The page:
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"For someone who is fascinated by how people relate to one another," she writes, "it's hard to overlook personal style as a way we speak to the world." She rode her bike to a chain bookstore and began to explore, but all she found were photo collections from Vogue and instructions on how to dress like Audrey Hepburn. Strangely enough, she did not find these books useful. So she decided to consult two of her more stylish friends, Heidi Julavits, a novelist and editor of The Believer and a professor at Columbia University, and Leanne Shapton, an illustrator and author of the memoir Swimming Studies. The three of them compiled a long list of questions about clothes and personal style—the sort of questions Heti was hoping to find answers to at the bookstore—and began passing it around to friends, friends of friends, and anyone else they could find. The result is Women in Clothes, a 500-page exploration of style with contributions from 639 people, mostly women, including former Reader intern Kerry Cardoza.
I was concerned at first that the book would just be a compilation of style tips from slender white women who live in New York and can afford designer clothes. And in the authors' introduction, this fear seemed confirmed, especially when Shapton talks about going to the Met Ball and the Oscars and how only a few of the celebrities there looked truly great. (Her husband is James Truman, the former editorial director of Conde Nast, publisher of Vogue, among other very fancy magazines, and she writes that during their early years together, he bought her lots of clothes so she would dress better.)
But once you get past the introduction, the book is a remarkable collection of diverse voices. It feels like a zine or a scrapbook, with snippets of many women's thoughts on the same subject ("Economics of Style," "Dressing for Success," "Color," "Breasts"), interviews with women both famous (Lena Dunham, Kim Gordon) and not (garment workers in Cambodia and Bangladesh), personal essays, illustrations of body "wear areas" of particular concern, collections of various items of clothing (raincoats, white nightgowns, false eyelashes, guitar straps), projects (six women of varying ages and shapes trying on one another's favorite outfits, sketches of rejected outfits on bedroom floors). Most segments don't last more than a page or two; if you don't like one, it's easy to move on.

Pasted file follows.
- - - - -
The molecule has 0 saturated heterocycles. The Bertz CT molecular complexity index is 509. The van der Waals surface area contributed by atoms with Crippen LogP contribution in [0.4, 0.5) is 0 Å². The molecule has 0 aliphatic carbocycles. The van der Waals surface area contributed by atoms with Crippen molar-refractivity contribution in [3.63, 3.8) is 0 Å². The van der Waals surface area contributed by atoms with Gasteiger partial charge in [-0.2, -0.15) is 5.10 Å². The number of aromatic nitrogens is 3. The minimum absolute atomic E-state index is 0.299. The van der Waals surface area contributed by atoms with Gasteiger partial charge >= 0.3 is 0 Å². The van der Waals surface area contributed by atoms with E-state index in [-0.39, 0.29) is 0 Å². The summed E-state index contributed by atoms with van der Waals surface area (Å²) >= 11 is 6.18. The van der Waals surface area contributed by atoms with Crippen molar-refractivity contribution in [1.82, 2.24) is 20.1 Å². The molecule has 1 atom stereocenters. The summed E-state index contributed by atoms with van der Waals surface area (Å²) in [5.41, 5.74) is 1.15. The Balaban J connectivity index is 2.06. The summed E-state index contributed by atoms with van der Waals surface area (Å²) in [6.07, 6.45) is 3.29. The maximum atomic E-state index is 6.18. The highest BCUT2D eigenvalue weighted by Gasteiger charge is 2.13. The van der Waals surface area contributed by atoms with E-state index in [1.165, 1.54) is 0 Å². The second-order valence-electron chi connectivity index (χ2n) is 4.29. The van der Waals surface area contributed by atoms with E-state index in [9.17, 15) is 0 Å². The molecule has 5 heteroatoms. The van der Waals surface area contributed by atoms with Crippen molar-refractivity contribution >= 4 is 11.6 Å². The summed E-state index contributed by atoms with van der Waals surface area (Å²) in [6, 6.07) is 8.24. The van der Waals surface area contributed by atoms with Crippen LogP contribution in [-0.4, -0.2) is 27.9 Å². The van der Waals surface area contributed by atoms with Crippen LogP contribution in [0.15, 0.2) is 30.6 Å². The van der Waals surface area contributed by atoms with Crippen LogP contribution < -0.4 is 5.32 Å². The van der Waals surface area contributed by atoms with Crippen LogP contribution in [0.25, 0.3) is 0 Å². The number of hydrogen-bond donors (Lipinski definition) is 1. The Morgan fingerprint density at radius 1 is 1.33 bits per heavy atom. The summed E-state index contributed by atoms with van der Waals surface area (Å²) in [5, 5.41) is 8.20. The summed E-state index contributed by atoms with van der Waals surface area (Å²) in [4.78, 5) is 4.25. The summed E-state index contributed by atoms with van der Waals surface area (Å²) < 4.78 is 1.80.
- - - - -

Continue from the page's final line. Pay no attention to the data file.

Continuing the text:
And, yes, there were a few that were boring and self-involved that I wanted to skip. But most I wanted to keep reading.
Some of the best pieces look at style and body image in unexpected ways. Smell scientist Leslie Vosshall noses around a coat room in a busy New York restaurant and characterizes people by the smell of their coats. Of a couple whose coats smell like Axe and "really powdery violets," she says, "I think she's with the wrong guy. I really feel for her." Critic Margo Jefferson analyzes the way black women's bodies were viewed in the 1950s: "Obtrusive behinds refused to slip into sheath dresses, subside and stay put." Shani Boianjiu, a novelist and former Israeli soldier, sardonically offers fashion tips for current teenage soldiers: "Do wear a linked dozen 7.62 bullets as a necklace. You'll look tough, confident, and maybe a little like the Terminator, but in a fun way." Emily Stokes, an editor in New York, lists what she spent on clothing and personal care items—including haircuts and dry cleaning—for five months; casually, she mentions that she is four-foot-eight, has scoliosis, and walks with a cane, but she's less preoccupied with those things than with having bought, in a short span of time, two really ugly skirts.
Other pieces tap into more universal feelings, like Amy Fusselman's essay on her "mom coat," Sadie Stein's about her three magic dresses, and Ida Hatemmer-Higgins's about the expectation that different clothes will make you a different person. Two of the loveliest sections are "Mothers as Others," in which contributors look at pictures of their mothers before they became their mothers and think about who they were and how their styles changed or evolved as they grew older.
Women in Clothes will not answer any concrete style questions, such as "How can I wear a scarf with the panache of a Frenchwoman?" or "Which kind of dress best suits my body type?" (Though I do wish I knew how to design a dress like sculptor Michele Oka Doner; she has one basic pattern in enough colors and fabrics that she can wear one every day because, she says, "it was the go-to dress that made me feel so comfortable I never had to think about how I was going to look or what to wear with it." It also looks really cool.) Instead, it's meant to get you thinking about your own style and engage in a conversation with hundreds of other people.
Like most conversations, this one has some basic recurring themes: clothes as representation of identity, clothes as costumes, clothes and gender roles, clothes as a way to hide or be seen. These are important questions that go beyond fashion, and they're not frivolous at all.
They're also really fun questions to think about, at least with the voices Heti, Julavits, and Shapton have assembled. Everyone is bound to find one who makes you sit up and wait to hear from again. Mine is Gilda Haber, a British-born sociology professor who provides a highly entertaining history of sumptuary laws and whose entry on the subject of glamour begins, "I was seven and about to be a bridesmaid at my wicked aunt Mitzi's first wedding." It ends, "Right then, I decided to leave home and come to America, which I did." There's a whole novel right there.